Source: Teachers College Record, Volume 112 Number 9, 2010.
Research in Europe and the United States shows that racial position shapes and gives voice to the stories people tell about race and racism, and filters how such stories are perceived and understood by listeners.
Although not uniformly the case, people from the majority White racial group tend to emphasize forward progress and the declining significance of race. Minoritized people of color more often note the enduring impact of racism as a barrier to racial progress.
This article describes the evolution of a theoretical model for teaching critically about racism and racial stories utilizing the arts.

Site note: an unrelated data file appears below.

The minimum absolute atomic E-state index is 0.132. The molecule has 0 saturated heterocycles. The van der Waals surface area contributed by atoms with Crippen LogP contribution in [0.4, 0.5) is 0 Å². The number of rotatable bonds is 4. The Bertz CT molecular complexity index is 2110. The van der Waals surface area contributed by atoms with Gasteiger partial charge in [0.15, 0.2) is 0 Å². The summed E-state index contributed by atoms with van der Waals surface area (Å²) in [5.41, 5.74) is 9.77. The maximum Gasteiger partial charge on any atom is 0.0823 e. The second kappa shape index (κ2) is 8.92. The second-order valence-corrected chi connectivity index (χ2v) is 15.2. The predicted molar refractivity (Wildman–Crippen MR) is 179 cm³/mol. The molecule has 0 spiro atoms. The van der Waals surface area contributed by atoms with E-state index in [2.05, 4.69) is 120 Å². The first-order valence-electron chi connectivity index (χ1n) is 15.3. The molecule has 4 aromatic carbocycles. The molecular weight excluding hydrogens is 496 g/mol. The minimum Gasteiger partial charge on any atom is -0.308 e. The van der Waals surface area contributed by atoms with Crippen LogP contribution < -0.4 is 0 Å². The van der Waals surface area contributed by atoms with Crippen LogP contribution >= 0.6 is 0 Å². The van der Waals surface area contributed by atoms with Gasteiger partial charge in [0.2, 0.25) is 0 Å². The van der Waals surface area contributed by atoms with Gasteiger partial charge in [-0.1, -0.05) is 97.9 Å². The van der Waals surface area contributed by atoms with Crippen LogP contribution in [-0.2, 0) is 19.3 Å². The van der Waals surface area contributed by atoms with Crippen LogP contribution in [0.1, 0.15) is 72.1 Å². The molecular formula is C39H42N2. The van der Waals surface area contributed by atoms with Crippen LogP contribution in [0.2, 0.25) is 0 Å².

The authors reflect on the collaborative theory-building process used to develop the model, their use of the arts to create spaces of learning where racial stories can be unsettled and reexamined, and the potential of this model to guide educational projects in which participants construct alternative stories geared toward social justice.
The authors discuss plans for future research on the relevance of the model for teachers, teacher staff development, and curriculum design in secondary and postsecondary classrooms and in community-based dialogues and collaborative action networks.